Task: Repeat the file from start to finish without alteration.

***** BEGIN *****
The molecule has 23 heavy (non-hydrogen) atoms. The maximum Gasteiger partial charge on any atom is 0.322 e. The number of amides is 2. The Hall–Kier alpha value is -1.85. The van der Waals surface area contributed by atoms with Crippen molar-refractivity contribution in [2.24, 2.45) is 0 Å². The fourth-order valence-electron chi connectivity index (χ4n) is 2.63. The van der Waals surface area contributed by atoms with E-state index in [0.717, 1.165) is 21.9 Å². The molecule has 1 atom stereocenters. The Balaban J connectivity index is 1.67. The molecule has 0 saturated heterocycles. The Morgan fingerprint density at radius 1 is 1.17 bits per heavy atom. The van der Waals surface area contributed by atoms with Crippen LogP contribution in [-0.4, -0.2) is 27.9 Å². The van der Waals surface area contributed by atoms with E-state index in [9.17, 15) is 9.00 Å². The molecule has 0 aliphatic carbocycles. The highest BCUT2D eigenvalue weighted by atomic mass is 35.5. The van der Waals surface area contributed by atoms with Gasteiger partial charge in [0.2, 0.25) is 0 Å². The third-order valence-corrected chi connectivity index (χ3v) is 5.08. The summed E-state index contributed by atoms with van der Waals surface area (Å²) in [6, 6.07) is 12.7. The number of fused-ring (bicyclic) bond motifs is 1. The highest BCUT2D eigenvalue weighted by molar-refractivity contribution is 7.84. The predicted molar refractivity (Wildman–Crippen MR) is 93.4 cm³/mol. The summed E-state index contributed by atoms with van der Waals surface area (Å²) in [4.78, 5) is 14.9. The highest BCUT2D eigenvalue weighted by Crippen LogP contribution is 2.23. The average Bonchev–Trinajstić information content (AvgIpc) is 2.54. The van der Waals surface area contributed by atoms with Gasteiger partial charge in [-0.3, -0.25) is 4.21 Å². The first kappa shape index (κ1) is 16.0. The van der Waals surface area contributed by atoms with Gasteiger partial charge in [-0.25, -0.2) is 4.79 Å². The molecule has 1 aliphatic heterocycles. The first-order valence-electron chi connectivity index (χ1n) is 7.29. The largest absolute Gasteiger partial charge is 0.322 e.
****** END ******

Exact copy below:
The molecule has 23 heavy (non-hydrogen) atoms. The maximum Gasteiger partial charge on any atom is 0.322 e. The number of amides is 2. The Hall–Kier alpha value is -1.85. The van der Waals surface area contributed by atoms with Crippen molar-refractivity contribution in [2.24, 2.45) is 0 Å². The fourth-order valence-electron chi connectivity index (χ4n) is 2.63. The van der Waals surface area contributed by atoms with E-state index in [0.717, 1.165) is 21.9 Å². The molecule has 1 atom stereocenters. The Balaban J connectivity index is 1.67. The molecule has 0 saturated heterocycles. The Morgan fingerprint density at radius 1 is 1.17 bits per heavy atom. The van der Waals surface area contributed by atoms with Crippen LogP contribution in [-0.4, -0.2) is 27.9 Å². The van der Waals surface area contributed by atoms with E-state index in [9.17, 15) is 9.00 Å². The molecule has 0 aliphatic carbocycles. The highest BCUT2D eigenvalue weighted by atomic mass is 35.5. The van der Waals surface area contributed by atoms with Gasteiger partial charge in [0.2, 0.25) is 0 Å². The third-order valence-corrected chi connectivity index (χ3v) is 5.08. The summed E-state index contributed by atoms with van der Waals surface area (Å²) in [6, 6.07) is 12.7. The number of fused-ring (bicyclic) bond motifs is 1. The highest BCUT2D eigenvalue weighted by molar-refractivity contribution is 7.84. The predicted molar refractivity (Wildman–Crippen MR) is 93.4 cm³/mol. The summed E-state index contributed by atoms with van der Waals surface area (Å²) in [4.78, 5) is 14.9. The highest BCUT2D eigenvalue weighted by Crippen LogP contribution is 2.23. The average Bonchev–Trinajstić information content (AvgIpc) is 2.54. The van der Waals surface area contributed by atoms with Gasteiger partial charge in [-0.3, -0.25) is 4.21 Å². The first kappa shape index (κ1) is 16.0. The van der Waals surface area contributed by atoms with Gasteiger partial charge in [-0.25, -0.2) is 4.79 Å². The molecule has 1 aliphatic heterocycles. The first-order valence-electron chi connectivity index (χ1n) is 7.29. The largest absolute Gasteiger partial charge is 0.322 e.